An investment in the FTSE All-Share would have lost you £85.

Tech stocks slump

Technology stocks have been the worst performing sector, down nearly 27% since the start of the 2018. Tech stocks have also hit turbulence in the US. They had been the driving force for the current bull market. Valuations were high, making a correction more likely. Concerns have also grown that the US industry could be damaged in a trade war.

In the UK, the performance of the sector will have been worsened by events for FTSE 100 software firm Micro Focus. Its share price has more than halved in recent weeks after a series of profit warnings and the departure of its chief executive.

A £1,000 investment in the tech sector at the beginning of the year would have lost you a notional £268.

The same in investment in telecoms, consumer goods, utilities and oil and gas would have cost you £180, £149, £119 and £97 respectively.

Remember, past performance is of course no guarantee of future returns.

Read more: Why UK-focused stocks look their cheapest in a decade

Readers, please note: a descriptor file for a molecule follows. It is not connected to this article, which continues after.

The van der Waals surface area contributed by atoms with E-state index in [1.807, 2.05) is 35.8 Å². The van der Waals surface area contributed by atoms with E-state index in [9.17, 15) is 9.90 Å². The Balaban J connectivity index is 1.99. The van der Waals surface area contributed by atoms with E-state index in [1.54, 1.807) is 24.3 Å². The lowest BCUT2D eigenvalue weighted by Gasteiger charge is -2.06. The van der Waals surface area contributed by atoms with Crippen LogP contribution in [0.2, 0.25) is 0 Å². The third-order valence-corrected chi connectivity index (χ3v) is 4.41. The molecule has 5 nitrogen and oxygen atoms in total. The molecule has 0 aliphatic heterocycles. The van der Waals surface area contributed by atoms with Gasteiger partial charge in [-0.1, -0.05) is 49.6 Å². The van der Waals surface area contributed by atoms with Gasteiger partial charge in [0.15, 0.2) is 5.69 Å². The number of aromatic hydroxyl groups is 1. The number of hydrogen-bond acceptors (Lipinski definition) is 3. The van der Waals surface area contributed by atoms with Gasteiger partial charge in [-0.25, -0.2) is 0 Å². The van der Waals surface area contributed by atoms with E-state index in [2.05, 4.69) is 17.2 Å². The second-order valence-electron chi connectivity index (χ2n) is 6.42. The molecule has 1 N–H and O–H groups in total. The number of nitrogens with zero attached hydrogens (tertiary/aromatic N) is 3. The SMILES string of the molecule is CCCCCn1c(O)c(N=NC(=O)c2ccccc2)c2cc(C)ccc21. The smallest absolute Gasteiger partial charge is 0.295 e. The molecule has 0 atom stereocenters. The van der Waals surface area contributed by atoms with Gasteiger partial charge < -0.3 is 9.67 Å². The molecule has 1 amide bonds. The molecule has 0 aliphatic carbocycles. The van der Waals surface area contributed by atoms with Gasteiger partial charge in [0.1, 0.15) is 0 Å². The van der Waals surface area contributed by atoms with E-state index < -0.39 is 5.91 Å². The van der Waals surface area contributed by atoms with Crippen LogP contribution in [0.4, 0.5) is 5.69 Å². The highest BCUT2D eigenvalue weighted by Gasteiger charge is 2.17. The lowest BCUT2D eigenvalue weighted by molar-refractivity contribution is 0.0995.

The value of investments and the income from them may go down as well as up and investors may not get back the amounts originally invested. Exchange rate changes may cause the value of any overseas investments to rise or fall.

Regions/sectors/stocks shown for illustrative purposes only and should not be viewed as a recommendation to buy/sell

The opinions contained herein are those of the author and do not necessarily represent the house view. This document is intended to be for information purposes only. The material is not intended as an offer or solicitation for the purchase or sale of any financial instrument. The material is not intended to provide, and should not be relied on for, accounting, legal or tax advice, or investment recommendations. Information herein is believed to be reliable but Cazenove Capital does not warrant its completeness or accuracy. No responsibility can be accepted for errors of fact or opinion. This does not exclude or restrict any duty or liability that Cazenove Capital has to its customers under the Financial Services and Markets Act 2000 (as amended from time to time) or any other regulatory system. Cazenove Capital is part of the Schroder Group and a trading name of Schroder & Co. Registered Office at 1 London Wall Place, London EC2Y 5AU. Authorised by the Prudential Regulation Authority and regulated by the Financial Conduct Authority and the Prudential Regulation Authority. For your security, communications may be taped and monitored.